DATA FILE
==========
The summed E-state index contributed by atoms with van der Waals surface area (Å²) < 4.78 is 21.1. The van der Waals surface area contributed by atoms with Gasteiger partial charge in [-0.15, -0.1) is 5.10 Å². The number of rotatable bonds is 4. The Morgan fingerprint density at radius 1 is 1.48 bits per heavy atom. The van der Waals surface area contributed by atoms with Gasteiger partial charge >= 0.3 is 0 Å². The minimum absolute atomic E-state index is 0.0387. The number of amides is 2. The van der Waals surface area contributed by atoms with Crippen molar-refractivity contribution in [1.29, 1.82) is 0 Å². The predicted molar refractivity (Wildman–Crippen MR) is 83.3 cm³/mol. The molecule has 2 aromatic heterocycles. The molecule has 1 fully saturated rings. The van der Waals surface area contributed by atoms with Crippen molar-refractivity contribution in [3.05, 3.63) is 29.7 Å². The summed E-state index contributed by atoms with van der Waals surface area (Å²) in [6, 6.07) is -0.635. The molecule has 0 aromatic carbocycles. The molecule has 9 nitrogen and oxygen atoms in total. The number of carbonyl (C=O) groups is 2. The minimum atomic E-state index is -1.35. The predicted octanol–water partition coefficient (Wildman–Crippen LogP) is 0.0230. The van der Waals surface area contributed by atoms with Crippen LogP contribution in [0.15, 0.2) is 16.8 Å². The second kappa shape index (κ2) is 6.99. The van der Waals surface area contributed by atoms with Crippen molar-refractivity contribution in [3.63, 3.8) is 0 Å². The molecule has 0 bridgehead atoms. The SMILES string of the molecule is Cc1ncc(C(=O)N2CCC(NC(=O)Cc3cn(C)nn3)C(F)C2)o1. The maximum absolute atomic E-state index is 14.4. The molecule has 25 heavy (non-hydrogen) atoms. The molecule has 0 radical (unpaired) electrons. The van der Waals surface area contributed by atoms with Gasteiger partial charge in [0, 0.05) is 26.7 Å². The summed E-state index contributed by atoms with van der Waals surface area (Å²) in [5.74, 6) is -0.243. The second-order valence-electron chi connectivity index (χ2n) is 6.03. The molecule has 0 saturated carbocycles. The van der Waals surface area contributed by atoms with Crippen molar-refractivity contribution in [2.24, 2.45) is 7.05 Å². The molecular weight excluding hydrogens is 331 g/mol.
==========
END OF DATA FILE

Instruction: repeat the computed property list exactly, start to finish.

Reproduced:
The summed E-state index contributed by atoms with van der Waals surface area (Å²) < 4.78 is 21.1. The van der Waals surface area contributed by atoms with Gasteiger partial charge in [-0.15, -0.1) is 5.10 Å². The number of rotatable bonds is 4. The Morgan fingerprint density at radius 1 is 1.48 bits per heavy atom. The van der Waals surface area contributed by atoms with Gasteiger partial charge >= 0.3 is 0 Å². The minimum absolute atomic E-state index is 0.0387. The number of amides is 2. The van der Waals surface area contributed by atoms with Crippen molar-refractivity contribution in [1.29, 1.82) is 0 Å². The predicted molar refractivity (Wildman–Crippen MR) is 83.3 cm³/mol. The molecule has 2 aromatic heterocycles. The molecule has 1 fully saturated rings. The van der Waals surface area contributed by atoms with Crippen molar-refractivity contribution in [3.05, 3.63) is 29.7 Å². The summed E-state index contributed by atoms with van der Waals surface area (Å²) in [6, 6.07) is -0.635. The molecule has 0 aromatic carbocycles. The molecule has 9 nitrogen and oxygen atoms in total. The number of carbonyl (C=O) groups is 2. The minimum atomic E-state index is -1.35. The predicted octanol–water partition coefficient (Wildman–Crippen LogP) is 0.0230. The van der Waals surface area contributed by atoms with Crippen LogP contribution in [0.15, 0.2) is 16.8 Å². The second kappa shape index (κ2) is 6.99. The van der Waals surface area contributed by atoms with Crippen molar-refractivity contribution in [3.63, 3.8) is 0 Å². The molecule has 0 bridgehead atoms. The SMILES string of the molecule is Cc1ncc(C(=O)N2CCC(NC(=O)Cc3cn(C)nn3)C(F)C2)o1. The maximum absolute atomic E-state index is 14.4. The molecule has 25 heavy (non-hydrogen) atoms. The molecule has 0 radical (unpaired) electrons. The van der Waals surface area contributed by atoms with Gasteiger partial charge in [0, 0.05) is 26.7 Å². The summed E-state index contributed by atoms with van der Waals surface area (Å²) in [5.74, 6) is -0.243. The second-order valence-electron chi connectivity index (χ2n) is 6.03. The molecule has 0 saturated carbocycles. The van der Waals surface area contributed by atoms with Crippen molar-refractivity contribution in [2.24, 2.45) is 7.05 Å². The molecular weight excluding hydrogens is 331 g/mol.